The Work of ISC's Committee for Freedom and Responsibility in Science

The purpose of this online forum was to explain the structure and functioning of ISC's Committee on Freedom and Responsibility in Science (CFRS). There were two "copies" of the forum, on two successive days, to accommodate audiences in different time zones. I attended the second; there were 23 or 24 participants, including the ISC presenters. Recordings from both sessions are available at

The main presenter at my session was Saths Cooper, Vice-chair of CFRS; the discussion was moderated by Alison Meston from ISC.

The "four scientific freedoms" are high up in ISC's charter - #7 in the statutes. They are

  • freedom of movement
  • freedom of association
  • freedom of expression and communication
  • access to data and information

CFRS monitors individual and generic cases, and provides assistance. There is a larger committee and a small executive committee (Daya Reddy, Vivi Stavrou, Saths Cooper and Frances Vaughan). A presentation by Saths Cooper outlined the functioning of CFRS. The procedure begins with 

Identification of a potential case from media coverage, or referral by members, affiliates, or partner organizations. The issues may be complex, and things must be disentangled before CFRS makes a decision on whether to consider a case. The main considerations are that

  • the issue must be concerned with science, and the pursuit of scientific activities (that is, not a "human rights" case that happens to involve a scientist)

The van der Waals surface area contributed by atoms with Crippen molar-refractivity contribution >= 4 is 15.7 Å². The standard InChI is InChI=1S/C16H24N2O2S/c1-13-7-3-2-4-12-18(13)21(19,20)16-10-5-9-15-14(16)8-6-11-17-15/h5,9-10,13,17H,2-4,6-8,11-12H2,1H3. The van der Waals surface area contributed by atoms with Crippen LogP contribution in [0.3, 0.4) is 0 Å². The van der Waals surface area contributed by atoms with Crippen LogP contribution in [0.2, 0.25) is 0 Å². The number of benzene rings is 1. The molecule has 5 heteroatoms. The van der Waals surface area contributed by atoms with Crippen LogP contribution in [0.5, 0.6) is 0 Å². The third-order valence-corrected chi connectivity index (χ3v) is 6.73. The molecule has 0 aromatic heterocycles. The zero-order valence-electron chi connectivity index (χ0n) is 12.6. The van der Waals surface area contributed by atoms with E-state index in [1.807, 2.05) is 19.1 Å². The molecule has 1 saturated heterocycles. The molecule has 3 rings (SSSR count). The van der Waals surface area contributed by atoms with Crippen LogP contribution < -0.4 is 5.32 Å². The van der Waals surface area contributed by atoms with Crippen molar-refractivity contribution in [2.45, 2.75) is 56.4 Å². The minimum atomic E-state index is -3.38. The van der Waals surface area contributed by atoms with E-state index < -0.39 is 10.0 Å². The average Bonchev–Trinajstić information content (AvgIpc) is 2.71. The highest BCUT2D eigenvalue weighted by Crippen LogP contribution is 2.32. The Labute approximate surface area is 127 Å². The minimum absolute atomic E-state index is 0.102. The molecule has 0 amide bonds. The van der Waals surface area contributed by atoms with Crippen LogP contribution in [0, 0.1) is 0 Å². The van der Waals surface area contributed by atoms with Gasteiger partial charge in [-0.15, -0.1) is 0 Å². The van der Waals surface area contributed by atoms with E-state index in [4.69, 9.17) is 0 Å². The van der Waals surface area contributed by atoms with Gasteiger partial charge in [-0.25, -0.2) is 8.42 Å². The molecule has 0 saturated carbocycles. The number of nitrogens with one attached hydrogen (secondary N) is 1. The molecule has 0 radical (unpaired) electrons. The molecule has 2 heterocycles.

• the ISC must want to take a public stand (as well as perhaps some non-public action)
  • there must be sufficient evidence

Cases not selected may be referred to other organizations.

Responses. These are determined on a case-by-case basis, and consider precedent to some extent, as well as the gravity, severity and threat to individuals of the situation. Responses include

  • letters, public and private
  • social media
  • public positions endorsed by ISC governing body.

CFRS also maintains liaisons with other networks such as the Committee of Concerned Scientists, Scholars at Risk Network, International Human Rights Network. It was emphasized that urgent cases (where someone's freedom or life is at stake) are difficult and involve consultations between the governing board, the core group, and the full committee.